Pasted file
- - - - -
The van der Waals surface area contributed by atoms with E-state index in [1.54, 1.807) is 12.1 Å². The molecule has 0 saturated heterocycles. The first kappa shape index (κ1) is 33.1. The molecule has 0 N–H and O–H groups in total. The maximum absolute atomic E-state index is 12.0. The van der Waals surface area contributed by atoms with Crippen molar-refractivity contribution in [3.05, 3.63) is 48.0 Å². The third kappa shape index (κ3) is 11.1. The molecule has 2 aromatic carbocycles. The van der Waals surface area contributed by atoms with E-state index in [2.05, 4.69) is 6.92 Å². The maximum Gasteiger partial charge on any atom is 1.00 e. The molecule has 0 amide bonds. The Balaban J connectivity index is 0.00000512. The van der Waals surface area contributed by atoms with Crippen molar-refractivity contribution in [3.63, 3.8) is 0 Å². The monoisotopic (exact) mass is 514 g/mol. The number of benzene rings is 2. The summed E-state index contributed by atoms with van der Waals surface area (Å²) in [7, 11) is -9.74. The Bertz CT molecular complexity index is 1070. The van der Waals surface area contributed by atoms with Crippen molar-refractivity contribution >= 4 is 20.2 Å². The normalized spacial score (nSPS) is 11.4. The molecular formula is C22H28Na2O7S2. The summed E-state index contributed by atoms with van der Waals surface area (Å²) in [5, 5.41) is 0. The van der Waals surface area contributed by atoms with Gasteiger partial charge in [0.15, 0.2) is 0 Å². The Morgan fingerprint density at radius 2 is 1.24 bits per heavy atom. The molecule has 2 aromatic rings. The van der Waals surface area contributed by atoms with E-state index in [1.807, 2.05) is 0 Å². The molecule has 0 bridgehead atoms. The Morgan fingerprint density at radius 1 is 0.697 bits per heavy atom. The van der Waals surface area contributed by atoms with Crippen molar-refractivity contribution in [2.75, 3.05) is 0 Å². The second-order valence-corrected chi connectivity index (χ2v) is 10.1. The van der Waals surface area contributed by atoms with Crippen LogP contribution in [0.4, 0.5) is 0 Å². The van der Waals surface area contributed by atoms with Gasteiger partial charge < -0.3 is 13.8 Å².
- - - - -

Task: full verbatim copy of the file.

The van der Waals surface area contributed by atoms with E-state index in [1.54, 1.807) is 12.1 Å². The molecule has 0 saturated heterocycles. The first kappa shape index (κ1) is 33.1. The molecule has 0 N–H and O–H groups in total. The maximum absolute atomic E-state index is 12.0. The van der Waals surface area contributed by atoms with Crippen molar-refractivity contribution in [3.05, 3.63) is 48.0 Å². The third kappa shape index (κ3) is 11.1. The molecule has 2 aromatic carbocycles. The van der Waals surface area contributed by atoms with E-state index in [2.05, 4.69) is 6.92 Å². The maximum Gasteiger partial charge on any atom is 1.00 e. The molecule has 0 amide bonds. The Balaban J connectivity index is 0.00000512. The van der Waals surface area contributed by atoms with Crippen molar-refractivity contribution in [3.63, 3.8) is 0 Å². The monoisotopic (exact) mass is 514 g/mol. The number of benzene rings is 2. The summed E-state index contributed by atoms with van der Waals surface area (Å²) in [7, 11) is -9.74. The Bertz CT molecular complexity index is 1070. The van der Waals surface area contributed by atoms with Crippen molar-refractivity contribution >= 4 is 20.2 Å². The normalized spacial score (nSPS) is 11.4. The molecular formula is C22H28Na2O7S2. The summed E-state index contributed by atoms with van der Waals surface area (Å²) in [5, 5.41) is 0. The van der Waals surface area contributed by atoms with Gasteiger partial charge in [0.15, 0.2) is 0 Å². The Morgan fingerprint density at radius 2 is 1.24 bits per heavy atom. The molecule has 2 aromatic rings. The van der Waals surface area contributed by atoms with E-state index in [1.807, 2.05) is 0 Å². The molecule has 0 bridgehead atoms. The Morgan fingerprint density at radius 1 is 0.697 bits per heavy atom. The van der Waals surface area contributed by atoms with Crippen molar-refractivity contribution in [2.75, 3.05) is 0 Å². The second-order valence-corrected chi connectivity index (χ2v) is 10.1. The van der Waals surface area contributed by atoms with Crippen LogP contribution in [0.4, 0.5) is 0 Å². The van der Waals surface area contributed by atoms with Gasteiger partial charge < -0.3 is 13.8 Å².